Although the Cape Photographic Durchmusterung, listing 454,877 stars, compiled at the Cape Observatory (1896–1900), had signaled the advent of photoastronomy, which would eventually reduce the importance of the older observations, the BD and SD, along with the annotations in The Yale Index, remained central to stellar astronomy for decades into the twentieth century. These volumes are still in the possession of the Yale Department of Astronomy.
Two publications from 1914 shed an interesting sidelight on Margaretta Palmer, who was throughout her life a devout Episcopalian—and obviously an able and engaging teacher. Published by the New York Sunday School Commission, Teachers’ Notes on Church Catechism and Teachers’ Notes on Our Book of Worship supply readers with carefully defined topics, with bibliographical data, along with sample dialogues for engaging young people in theological and biblical conversations. Her advice to teachers who would follow her example: “Expect of the child, at first, nothing but the eager desire for something new. Upon that desire, build up, week by week, an interest in what he can understand, and a desire for more knowledge.”
The appointment of Frank Schlesinger, the former director of the Allegheny Observatory, as director in 1920 signaled significant changes at the Yale Observatory. Schlesinger had introduced photoastronomy to the field in 1903 and was a specialist in stellar parallax—determination of stars’ distances from earth. Recognized, in the words of Dorrit Hoffleit, as “the father of modern astrometry,” at Yale he accelerated this work. The first General Catalogue of Trigonometric Stellar Parallaxes, containing parallaxes for 1,870 stars, appeared in 1924 under the authorship of Schlesinger, Margaretta Palmer, and Alice Pond. Palmer was at work on this innovative astrometric project at the time of her death in an automobile accident later that year.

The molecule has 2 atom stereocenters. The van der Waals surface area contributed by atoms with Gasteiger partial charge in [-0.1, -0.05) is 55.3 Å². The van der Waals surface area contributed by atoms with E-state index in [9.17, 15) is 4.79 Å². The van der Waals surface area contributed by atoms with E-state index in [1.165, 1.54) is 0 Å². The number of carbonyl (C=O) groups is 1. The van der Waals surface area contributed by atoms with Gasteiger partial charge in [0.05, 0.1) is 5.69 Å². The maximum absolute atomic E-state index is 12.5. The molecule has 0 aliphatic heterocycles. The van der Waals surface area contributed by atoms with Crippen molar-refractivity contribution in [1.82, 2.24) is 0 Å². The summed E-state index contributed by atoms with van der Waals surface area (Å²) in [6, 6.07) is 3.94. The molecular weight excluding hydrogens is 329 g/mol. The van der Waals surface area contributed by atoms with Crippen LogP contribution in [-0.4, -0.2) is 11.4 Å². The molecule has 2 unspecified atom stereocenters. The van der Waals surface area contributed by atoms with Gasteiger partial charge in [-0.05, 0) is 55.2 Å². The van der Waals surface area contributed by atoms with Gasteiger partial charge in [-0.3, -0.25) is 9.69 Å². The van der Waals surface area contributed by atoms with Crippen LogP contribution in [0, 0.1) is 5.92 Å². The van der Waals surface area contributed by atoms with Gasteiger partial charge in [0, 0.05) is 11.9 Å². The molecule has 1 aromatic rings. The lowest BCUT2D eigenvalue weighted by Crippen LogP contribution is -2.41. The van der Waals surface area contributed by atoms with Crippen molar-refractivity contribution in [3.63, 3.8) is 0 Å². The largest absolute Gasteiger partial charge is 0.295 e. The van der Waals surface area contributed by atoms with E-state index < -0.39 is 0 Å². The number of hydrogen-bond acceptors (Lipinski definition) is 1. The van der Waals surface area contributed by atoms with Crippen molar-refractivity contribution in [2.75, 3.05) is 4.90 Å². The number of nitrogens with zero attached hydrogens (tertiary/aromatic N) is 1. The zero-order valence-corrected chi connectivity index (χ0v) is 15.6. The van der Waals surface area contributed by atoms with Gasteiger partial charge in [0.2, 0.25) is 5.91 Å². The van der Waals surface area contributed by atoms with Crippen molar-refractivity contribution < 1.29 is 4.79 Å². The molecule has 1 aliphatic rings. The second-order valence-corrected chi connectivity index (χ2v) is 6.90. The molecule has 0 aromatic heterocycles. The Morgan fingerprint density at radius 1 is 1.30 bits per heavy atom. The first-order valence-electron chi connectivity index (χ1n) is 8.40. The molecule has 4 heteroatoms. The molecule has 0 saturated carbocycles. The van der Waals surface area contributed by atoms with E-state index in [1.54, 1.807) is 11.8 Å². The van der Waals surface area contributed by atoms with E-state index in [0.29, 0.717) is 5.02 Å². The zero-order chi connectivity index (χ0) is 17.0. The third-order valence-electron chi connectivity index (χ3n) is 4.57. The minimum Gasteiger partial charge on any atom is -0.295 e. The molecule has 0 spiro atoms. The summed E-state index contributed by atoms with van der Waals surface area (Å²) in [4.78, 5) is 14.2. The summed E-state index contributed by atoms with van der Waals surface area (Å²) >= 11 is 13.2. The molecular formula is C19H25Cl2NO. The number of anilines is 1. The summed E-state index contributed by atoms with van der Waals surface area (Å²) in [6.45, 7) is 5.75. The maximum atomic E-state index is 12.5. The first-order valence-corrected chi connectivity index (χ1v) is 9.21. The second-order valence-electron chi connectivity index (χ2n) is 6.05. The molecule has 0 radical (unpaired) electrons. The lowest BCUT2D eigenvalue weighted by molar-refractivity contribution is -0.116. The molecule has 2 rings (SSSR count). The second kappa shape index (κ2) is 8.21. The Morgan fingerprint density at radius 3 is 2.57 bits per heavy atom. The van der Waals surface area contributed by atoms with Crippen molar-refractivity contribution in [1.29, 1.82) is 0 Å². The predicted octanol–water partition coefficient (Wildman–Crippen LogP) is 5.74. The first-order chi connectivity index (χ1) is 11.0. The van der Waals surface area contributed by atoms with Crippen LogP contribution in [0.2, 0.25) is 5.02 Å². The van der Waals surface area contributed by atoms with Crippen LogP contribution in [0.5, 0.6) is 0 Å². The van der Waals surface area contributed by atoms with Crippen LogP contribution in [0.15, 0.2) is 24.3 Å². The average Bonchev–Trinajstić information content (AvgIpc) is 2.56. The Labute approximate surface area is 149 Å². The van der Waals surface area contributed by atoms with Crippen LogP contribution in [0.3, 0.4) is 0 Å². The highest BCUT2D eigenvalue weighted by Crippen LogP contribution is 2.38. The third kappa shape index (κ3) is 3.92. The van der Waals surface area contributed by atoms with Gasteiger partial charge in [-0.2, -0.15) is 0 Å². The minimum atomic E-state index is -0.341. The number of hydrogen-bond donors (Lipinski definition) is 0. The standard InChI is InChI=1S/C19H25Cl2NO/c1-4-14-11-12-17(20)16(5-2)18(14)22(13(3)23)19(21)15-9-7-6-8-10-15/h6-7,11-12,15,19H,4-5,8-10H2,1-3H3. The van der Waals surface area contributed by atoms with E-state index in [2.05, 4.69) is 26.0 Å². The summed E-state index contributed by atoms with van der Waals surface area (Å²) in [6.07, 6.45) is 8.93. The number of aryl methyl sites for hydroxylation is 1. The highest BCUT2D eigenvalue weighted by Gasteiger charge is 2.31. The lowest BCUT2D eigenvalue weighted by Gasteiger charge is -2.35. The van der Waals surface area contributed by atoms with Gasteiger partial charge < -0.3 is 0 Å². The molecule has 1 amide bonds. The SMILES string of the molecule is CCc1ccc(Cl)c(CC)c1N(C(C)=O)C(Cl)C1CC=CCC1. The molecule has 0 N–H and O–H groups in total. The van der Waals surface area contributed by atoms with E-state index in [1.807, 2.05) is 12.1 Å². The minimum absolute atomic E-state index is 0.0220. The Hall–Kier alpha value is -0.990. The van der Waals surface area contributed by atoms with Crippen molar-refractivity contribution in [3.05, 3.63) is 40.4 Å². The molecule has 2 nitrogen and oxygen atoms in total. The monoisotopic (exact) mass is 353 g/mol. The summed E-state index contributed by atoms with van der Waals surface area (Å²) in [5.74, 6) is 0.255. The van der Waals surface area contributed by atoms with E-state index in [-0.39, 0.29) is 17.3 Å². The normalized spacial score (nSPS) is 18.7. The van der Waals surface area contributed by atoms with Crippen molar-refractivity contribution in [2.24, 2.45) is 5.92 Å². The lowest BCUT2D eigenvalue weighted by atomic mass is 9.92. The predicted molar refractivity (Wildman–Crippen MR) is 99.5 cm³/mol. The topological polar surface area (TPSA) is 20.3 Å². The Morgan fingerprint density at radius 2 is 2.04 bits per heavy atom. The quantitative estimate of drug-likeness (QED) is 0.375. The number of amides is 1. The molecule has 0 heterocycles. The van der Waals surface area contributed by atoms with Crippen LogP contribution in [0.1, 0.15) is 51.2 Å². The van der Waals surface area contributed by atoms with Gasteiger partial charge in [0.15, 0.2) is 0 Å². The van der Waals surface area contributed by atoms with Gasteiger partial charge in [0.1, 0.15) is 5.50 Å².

Margaretta Palmer’s career in astronomy at Yale coincided with a tumultuous era for the science at Yale. Although astronomy had flourished there in the early 1800’s, intellectual tensions and intense competition for funding had arisen between the undergraduate Yale College and the Yale Scientific School, a three-year, non-residential scientific degree program, founded in 1847, which had become, in 1861, the Sheffield Scientific School. Motivated from the outset by the growing interest in America in applied science and also much more dependent on securing its own funding than the undergraduate college, the Scientific School was inconsistent in its accommodation of astronomy. For example, although Newton had managed to raise funds for the only heliometer ever based in the western hemisphere in 1882, he was unable to make it generally operative until more private funds were raised to bring William Lewis Elkin to Yale two years later. In that year, however, the aggressive efforts to gain control of the observatory by Leonard Waldo—officially in charge of the horological and thermometrical bureau at Yale and also responsible for commercial programs certifying the accuracy of metrical products—led to the resignations as directors of Newton and the noted professor of astronomy and natural philosophy, Elias Loomis. Although the Yale corporation quickly supported its faculty, dismissing Waldo, no additional funding was forthcoming, and, as John Lankford observes, in American Astronomy: Community, Careers, and Power, 1859–1940, “for a long time, the Yale Observatory was without leadership.” Elkin was not made director of the Observatory for another 14 years, and still, Lankford continues, “Yale astronomy did not flourish” under Elkin. When he retired, in 1910, “astronomy at Yale virtually ceased to exist.” With Schlesinger’s appointment, a decade later—nearly 30 years after Margaretta Palmer had come to New Haven and only four years before her death—the Yale Observatory was restored to its rightful place within the university.